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“I saw in my vision by night, and, behold, the four winds of the heaven strove upon the great sea.
And four great beasts came up from the sea, diverse one from another.”
Again and again, in the figurative language of Scripture, winds are used as the symbol for wars; and the sea, or waters, for nations or peoples. (See Jer. 25:31-33; Rev. 17: 15.) The prophet saw the clashing of the nations in war, and out of these conflicts arose the kingdoms described in the prophecy.
Note the prophetic picture of the prophecy and the corresponding representation in history.
Prophecy.—“The first was like a lion, and had eagle's wings: I beheld till the wings thereof were plucked, and it was lifted up from the earth, and made stand upon the feet as a man, and a man's heart was given to it.”
History.- As the lion is king of beasts, it was a fitting symbol of Babylon, "the glory of kingdoms." Isa. 13:19. The eagle's wings suggest rapidity of movement and farreaching conquest. The prophet Habakkuk said of it, “Their horsemen shall come from far; they shall fly as the eagle." This was the characteristic of Babylon under the earlier kings, but especially under Nebuchadnezzar. Berosus, the ancient Chaldean historian, wrote of him:
“This Babylonian king conquered Egypt, and Syria, and Phenicia, and Arabia; and exceeded in his exploits all that had reigned before him in Babylon.” (See Flavius Josephus “Against Apion,” book 1, par. 19.)
But now, at the time of Daniel's vision, degeneracy had come; the empire was tottering. The lion heart was gone, the eagle's wings were plucked, and within three years from the time the vision was given, Babylon was overthrown.
Medo-Persia As the dominion passed from Babylon to the next great power, the prophet says:
Prophecy.—“Behold another beast, a second, like to a bear, and it raised up itself on one side, and it had three ribs in the mouth of it between the teeth of it: and they said thus unto it, Arise, devour much flesh.”
History.— The Medes and Persians overthrew Babylon. Medo-Persia was a dual kingdom, lifting itself up on one side, first the Median branch the stronger, then the Persian, under Cyrus and his successors, rising higher. This two-sided characteristic, noted as a distinguishing mark in the prophecy, was emphasized by the ancient writers also. Æschylus, the Greek poet, who lived in the time of Persia, wrote:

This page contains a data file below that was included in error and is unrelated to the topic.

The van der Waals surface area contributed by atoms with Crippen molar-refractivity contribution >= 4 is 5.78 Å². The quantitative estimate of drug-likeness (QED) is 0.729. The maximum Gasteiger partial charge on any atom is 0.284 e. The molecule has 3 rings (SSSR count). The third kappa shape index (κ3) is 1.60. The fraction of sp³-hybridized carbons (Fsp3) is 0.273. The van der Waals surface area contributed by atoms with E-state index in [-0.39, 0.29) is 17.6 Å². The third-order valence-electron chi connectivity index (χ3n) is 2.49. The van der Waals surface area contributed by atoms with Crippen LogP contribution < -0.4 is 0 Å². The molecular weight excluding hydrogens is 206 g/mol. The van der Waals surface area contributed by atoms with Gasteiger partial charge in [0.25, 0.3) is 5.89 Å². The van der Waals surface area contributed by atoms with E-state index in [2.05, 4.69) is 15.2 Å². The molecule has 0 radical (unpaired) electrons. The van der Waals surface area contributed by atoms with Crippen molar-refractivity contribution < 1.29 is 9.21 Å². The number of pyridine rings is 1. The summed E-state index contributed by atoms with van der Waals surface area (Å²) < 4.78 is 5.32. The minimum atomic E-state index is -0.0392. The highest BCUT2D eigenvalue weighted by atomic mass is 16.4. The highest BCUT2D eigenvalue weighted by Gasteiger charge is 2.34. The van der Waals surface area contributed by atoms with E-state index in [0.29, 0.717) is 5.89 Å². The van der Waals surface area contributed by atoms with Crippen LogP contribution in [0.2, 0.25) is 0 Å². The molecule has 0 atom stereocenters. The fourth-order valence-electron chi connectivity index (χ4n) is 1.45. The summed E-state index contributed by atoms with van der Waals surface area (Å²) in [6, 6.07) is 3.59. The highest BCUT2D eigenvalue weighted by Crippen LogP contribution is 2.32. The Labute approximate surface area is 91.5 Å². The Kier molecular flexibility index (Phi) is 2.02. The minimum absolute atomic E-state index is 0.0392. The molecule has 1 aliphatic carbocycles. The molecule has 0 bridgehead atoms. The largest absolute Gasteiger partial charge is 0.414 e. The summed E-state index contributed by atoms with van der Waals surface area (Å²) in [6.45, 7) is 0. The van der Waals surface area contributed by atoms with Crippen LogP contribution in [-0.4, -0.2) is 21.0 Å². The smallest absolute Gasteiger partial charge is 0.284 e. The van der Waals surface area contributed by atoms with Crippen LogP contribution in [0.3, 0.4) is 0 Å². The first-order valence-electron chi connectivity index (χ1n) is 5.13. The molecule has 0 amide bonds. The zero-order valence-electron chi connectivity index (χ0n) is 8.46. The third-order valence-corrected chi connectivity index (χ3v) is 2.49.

“Asia's brave host,
Cyrus third, by fortune graced,
The word spoken in the vision, "Arise, devour much flesh," describes the history from the time when the Persian side rose uppermost. Rawlinson says, “Cyrus proceeded with scarcely a pause on a long career of conquest.”
An alliance against Persia was formed by Lydia, Egypt, and Babylon (Herodotus 1: 77); and as these three great provinces were subdued, they may well be represented by the three ribs in the mouth of the Medo-Persian bear.
Grecia Yet another kingdom was to follow, and strikingly the symbol pictures the characteristics of the Greek conquest.
Prophecy.-"After this I beheld, and lo another, like a leopard, which had upon the back of it four wings of a fowl; and the beast had also four heads; and dominion was given to it."
History. The third kingdom was Grecia. Under Alexander the Great, the Greeks swept into Asia with the quickness of the leopard's spring. And the four wings on the leopard must represent astonishing fleetness. Plutarch speaks of
the "incredible swiftness” of Alexander's conquests. Appian wrote:
“The empire of Alexander was splendid in its magnitude, in its armies, in the success and rapidity of its conquests, and it wanted little of being boundless and unexampled, yet in its shortness of duration it was like a brilliant flash of lightning. Although broken into several satrapies, even the parts were splendid.”—“History of Rome," preface,
Thus the ancient Roman writer pictured the career of Grecia just as represented by the prophetic symbol — the
THE THIRD BEAST
“After this I beheld, and lo another,
like a leopard.” Dan. 7:6. fleetness, the great dominion given it, the division of the empire into satrapies, as suggested by the four heads of the leopard. Out of the conflicts following Alexander's death, there came the fourfold headship of the empire. Rawlinson says, “A quadripartite division of Alexander's domain was recognized.” (See “Sixth Monarchy," chap. 3.) The real situation is best represented, as Dr. Albert Barnes says, by "one animal with four heads," just as the prophetic symbol described it centuries before.
Thus the course of empire followed the outline of the “sure word of prophecy” from age to age.
"Armies were ranged in battle's dread array:
New wars, new heroes came — their story passed away.” There was to be no abiding kingdom till the time came for God's glorious kingdom to be set up.
As the prophet watched the moving panorama of history, foretold in symbols, he said:
Prophecy.--"After this I saw in the night visions, and behold a fourth beast, dreadful and terrible, and strong exceedingly; and it had great iron teeth: it devoured and brake in pieces, and stamped the residue with the feet of it: and it was diverse from all the beasts that were before it; and it had ten horns. I considered the horns, and, behold, there came